Performance Of Various Type Of Buildings
Different types of buildings suffer different degrees of damage during earthquakes and the same has been studied here. 1.Mud and adobe houses: Unburnt sun dried bricks laid in mud mortar are called adobe construction. Mud houses are the traditional construction, for poor and most suitable in view of their initial cost, easy availability, low level skill for construction and excellent insulation against heat and cold. More than 100 million people in India live in these type of houses. There are numerous examples of complete collapse of such buildings in 1906 Assam, 1948 Ashkhabad, 1960 Agadir, 1966 Tashkent, 1967 Koyna, 1975 Kinnaur, 1979 Indo-Nepal, 1980 Jammu and Kashmir and 1982 Dhamar earthquakes. It is very weak in shear, tension and compression. Separation of walls at corner and junctions takes place easily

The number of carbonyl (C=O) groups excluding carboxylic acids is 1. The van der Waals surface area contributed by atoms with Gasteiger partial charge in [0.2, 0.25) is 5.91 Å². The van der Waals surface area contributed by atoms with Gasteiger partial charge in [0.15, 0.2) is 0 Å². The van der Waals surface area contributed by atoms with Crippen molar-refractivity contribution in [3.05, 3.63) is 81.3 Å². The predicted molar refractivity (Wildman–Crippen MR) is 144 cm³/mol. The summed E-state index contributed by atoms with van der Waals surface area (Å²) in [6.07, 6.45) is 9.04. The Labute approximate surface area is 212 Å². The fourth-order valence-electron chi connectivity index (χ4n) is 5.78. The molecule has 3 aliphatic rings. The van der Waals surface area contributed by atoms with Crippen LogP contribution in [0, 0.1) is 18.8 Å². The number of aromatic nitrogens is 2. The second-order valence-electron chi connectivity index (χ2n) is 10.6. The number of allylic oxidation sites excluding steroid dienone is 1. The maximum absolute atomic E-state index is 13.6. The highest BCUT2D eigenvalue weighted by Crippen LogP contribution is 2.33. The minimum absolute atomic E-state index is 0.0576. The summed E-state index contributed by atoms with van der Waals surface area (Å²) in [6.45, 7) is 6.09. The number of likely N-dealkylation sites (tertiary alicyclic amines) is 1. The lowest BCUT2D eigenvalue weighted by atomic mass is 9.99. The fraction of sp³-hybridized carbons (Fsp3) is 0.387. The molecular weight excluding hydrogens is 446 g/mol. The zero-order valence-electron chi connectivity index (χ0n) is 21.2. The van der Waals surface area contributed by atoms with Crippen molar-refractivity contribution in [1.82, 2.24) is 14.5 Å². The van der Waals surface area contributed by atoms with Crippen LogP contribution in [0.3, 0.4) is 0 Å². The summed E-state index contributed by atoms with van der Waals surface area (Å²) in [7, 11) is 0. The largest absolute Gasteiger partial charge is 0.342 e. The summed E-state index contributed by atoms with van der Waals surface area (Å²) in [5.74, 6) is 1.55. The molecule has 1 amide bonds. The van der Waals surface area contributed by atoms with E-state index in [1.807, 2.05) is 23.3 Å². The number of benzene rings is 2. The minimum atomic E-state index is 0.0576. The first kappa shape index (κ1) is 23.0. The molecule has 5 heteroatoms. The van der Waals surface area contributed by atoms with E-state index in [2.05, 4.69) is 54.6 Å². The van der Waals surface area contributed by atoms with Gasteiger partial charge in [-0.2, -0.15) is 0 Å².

under ground shaking. The cracks pass through the poor joints. After the walls fail either due to bending or shearing in combination with the compressive loads, the whole house crashes down. Extensive damage was observed during earthquake especially if it occurs after a rainfall, (Krishna and Chandra, 1983). Better performance is obtained by mixing the mud with clay to provide the cohesive strength. The mixing of straw improves the tensile strength. Coating the outer wall with waterproof substance such as bitumen improves against weathering. The strength of mud walls can be improved significantly by spilt bamboo or timber reinforcement. Timber frame or horizontal timber runners at lintel level with vertical members at corners further improves its resistance to lateral forces which has been observed during the earthquakes. 2.Masonry buildings: Masonry buildings of brick and stone are superior with respect to durability, fire resistance, heat resistance and formative effects. Masonry buildings consist of various material and sizes (i) Large block (block size >50 cm)-concrete blocks, rock blocks or lime stones;(ii) concrete brick-solid and hollow; (iii) Natural stone masonry. Because of its easy availability, economic reasons and the merits mentioned above this type of construction are widely used. In very remote areas in Himalayas buildings are constructed of stacks of random rock pieces without any mortar. The majority of new construction use mud mortar, however, few use cement mortar also. Causes of failure of masonry buildings: These buildings are very heavy and attract large inertia forces. Unreinforced masonry walls are weak against tension (Horizontal forces) and shear, and therefore, perform rather poor during earthquakes. These buildings have large in plane rigidity and therefore have low time periods of vibration, which results in large seismic force. These buildings fall apart and collapsed because of lack of integrity. The lack of structural integrity could be due to lack of ‘through’ stones, absence of bonding between cross walls, absence of diaphragm action of roofs and lack of box light action. Common type of damage in masonry building: All of them undergo severe damage resulting in complete collapse and pileup ina heap of stones. The inertia forces due to roof or floor is transmitted to the top of the walls and if the roofing material is improperly tied to the wall, it will be dislodged. The weak roof support connection is the cause of separation of roof from the support and leads to complete collapse. The failure of bottom chord of roof truss may also cause complete collapse of truss as well as the whole building. If the roof/floor material is properly tied to the top walls causing it to shear of diagonally in the direction motion through the bedding joints. The cracks usually initiate at the corners of the openings. The failure of pier occurs due to combined action of flexure and shear. Near vertical cracks near corner wall joint occur indicating separations of walls. For motion perpendicular to the walls, the bending moment at the ends result in cracking and separation of the walls due to poor bonding. Generally gable end wall collapses. Due to large inertia forces acting on the walls, the Wythe of masonry is either bulge outward or inward. The falling away of half the wall thickness on the bulged side is common